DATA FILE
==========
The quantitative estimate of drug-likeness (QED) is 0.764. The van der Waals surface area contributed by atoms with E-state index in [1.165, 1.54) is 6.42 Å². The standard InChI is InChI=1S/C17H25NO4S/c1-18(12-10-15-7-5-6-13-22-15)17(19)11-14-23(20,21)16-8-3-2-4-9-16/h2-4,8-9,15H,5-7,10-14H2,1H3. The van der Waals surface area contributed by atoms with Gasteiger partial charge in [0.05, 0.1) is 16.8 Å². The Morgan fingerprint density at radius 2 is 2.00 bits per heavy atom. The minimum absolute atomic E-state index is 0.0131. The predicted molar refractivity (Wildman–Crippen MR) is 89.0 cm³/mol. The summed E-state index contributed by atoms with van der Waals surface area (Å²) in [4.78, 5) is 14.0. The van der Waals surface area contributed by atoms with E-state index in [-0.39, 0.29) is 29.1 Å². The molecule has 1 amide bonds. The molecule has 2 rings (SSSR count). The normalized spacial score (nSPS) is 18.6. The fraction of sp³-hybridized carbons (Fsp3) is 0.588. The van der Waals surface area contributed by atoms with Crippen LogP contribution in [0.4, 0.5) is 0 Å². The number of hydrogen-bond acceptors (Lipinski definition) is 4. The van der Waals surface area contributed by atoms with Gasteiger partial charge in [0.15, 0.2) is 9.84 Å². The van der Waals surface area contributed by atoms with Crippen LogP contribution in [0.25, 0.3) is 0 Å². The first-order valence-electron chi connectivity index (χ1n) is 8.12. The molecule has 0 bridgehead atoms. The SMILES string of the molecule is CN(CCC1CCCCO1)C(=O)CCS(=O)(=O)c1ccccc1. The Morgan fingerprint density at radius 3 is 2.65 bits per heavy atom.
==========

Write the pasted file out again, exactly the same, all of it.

The quantitative estimate of drug-likeness (QED) is 0.764. The van der Waals surface area contributed by atoms with E-state index in [1.165, 1.54) is 6.42 Å². The standard InChI is InChI=1S/C17H25NO4S/c1-18(12-10-15-7-5-6-13-22-15)17(19)11-14-23(20,21)16-8-3-2-4-9-16/h2-4,8-9,15H,5-7,10-14H2,1H3. The van der Waals surface area contributed by atoms with Gasteiger partial charge in [0.05, 0.1) is 16.8 Å². The Morgan fingerprint density at radius 2 is 2.00 bits per heavy atom. The minimum absolute atomic E-state index is 0.0131. The predicted molar refractivity (Wildman–Crippen MR) is 89.0 cm³/mol. The summed E-state index contributed by atoms with van der Waals surface area (Å²) in [4.78, 5) is 14.0. The van der Waals surface area contributed by atoms with E-state index in [-0.39, 0.29) is 29.1 Å². The molecule has 1 amide bonds. The molecule has 2 rings (SSSR count). The normalized spacial score (nSPS) is 18.6. The fraction of sp³-hybridized carbons (Fsp3) is 0.588. The van der Waals surface area contributed by atoms with Crippen LogP contribution in [0.4, 0.5) is 0 Å². The number of hydrogen-bond acceptors (Lipinski definition) is 4. The van der Waals surface area contributed by atoms with Gasteiger partial charge in [0.15, 0.2) is 9.84 Å². The van der Waals surface area contributed by atoms with Crippen LogP contribution in [0.25, 0.3) is 0 Å². The first-order valence-electron chi connectivity index (χ1n) is 8.12. The molecule has 0 bridgehead atoms. The SMILES string of the molecule is CN(CCC1CCCCO1)C(=O)CCS(=O)(=O)c1ccccc1. The Morgan fingerprint density at radius 3 is 2.65 bits per heavy atom.